• The Geography topics in Year 7 largely follow the geog.1 fourth edition pupil Book. Pupils will have access to this textbook in lessons. An additional copy at home could be useful to help review classwork, although this is not essential
  • Geography is topical, so encouraging your child to watch the news and read newspapers will help inform them of the issues facing the world. Good sources include the BBC Science & Environment pages, relevant documentaries on the BBC and Channel 4 in addition to quality newspaper articles. Geography is full of opinions, so debating controversial topics is a way of training the Geographer within!
  • Buy your child an atlas, or a map of the world, or a globe… not only will it help with their studies, but also you can look at the location of places you have travelled to, find unknown places in the news, or ask them to locate places they have studied
  • Encourage your child to read fiction and non-fiction with a geographical theme. The ‘Horrible Geography’ series is highly recommended. The series consists of 12 titles; each book has a clear geographical focus. The books are suitable for ages 9-12
  • Download Google Earth and take a virtual journey to any location in the world! Explore 3D buildings, imagery and terrain. Find cities, places and local features. Great to explore places you have been or places you dream of travelling to…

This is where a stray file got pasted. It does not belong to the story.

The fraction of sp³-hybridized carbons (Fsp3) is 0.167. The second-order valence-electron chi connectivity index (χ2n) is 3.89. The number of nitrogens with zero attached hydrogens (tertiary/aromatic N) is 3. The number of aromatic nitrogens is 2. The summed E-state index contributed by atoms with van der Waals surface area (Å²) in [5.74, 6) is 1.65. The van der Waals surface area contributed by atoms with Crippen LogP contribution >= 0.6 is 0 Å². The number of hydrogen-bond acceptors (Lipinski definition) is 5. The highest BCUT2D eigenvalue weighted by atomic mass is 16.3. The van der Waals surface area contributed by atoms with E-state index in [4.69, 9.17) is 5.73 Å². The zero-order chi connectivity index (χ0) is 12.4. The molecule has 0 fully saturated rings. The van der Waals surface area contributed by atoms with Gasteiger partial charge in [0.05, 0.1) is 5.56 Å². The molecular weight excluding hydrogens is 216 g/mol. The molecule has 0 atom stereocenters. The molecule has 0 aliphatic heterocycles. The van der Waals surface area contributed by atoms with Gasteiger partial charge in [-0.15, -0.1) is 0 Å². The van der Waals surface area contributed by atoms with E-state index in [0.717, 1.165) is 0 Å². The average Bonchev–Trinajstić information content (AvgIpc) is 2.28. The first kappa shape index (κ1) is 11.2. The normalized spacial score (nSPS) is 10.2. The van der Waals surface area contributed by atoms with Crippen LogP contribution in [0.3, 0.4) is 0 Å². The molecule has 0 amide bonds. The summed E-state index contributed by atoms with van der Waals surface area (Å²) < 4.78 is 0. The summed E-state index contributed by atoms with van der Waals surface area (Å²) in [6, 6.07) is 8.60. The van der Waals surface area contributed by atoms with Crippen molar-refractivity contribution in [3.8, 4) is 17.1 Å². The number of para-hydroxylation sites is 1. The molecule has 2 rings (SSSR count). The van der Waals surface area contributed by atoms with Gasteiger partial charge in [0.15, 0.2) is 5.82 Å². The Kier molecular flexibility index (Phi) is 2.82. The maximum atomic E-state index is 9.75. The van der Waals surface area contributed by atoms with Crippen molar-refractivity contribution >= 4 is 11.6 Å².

• Using an Ordnance Survey map, ask your child to locate their home and the homes of others on the map. Ask them to provide 4- and 6-figure grid references. You could also ask your child to plan a family walk or outing using the map

Visits / Extra-Curricular opportunities

Local fieldwork is undertaken in Year 7. Field study opportunities further afield will exist for Geography pupils in Years 8, 10 and 11.

Year 8

 

 

Course Content:  Knowledge and Skills

Assessment : Key pieces and dates

1

Cracking Coasts and a Town in Trouble: Walton-on-the-Naze      7,000 properties in the UK will be lost to coastal erosion over the next century.  Pupils explore this issue, focusing on the key features and processes that work to shape our coastlines.  They focus on how coastlines can be managed and the conflicts between stakeholders, which makes this management a complicated task.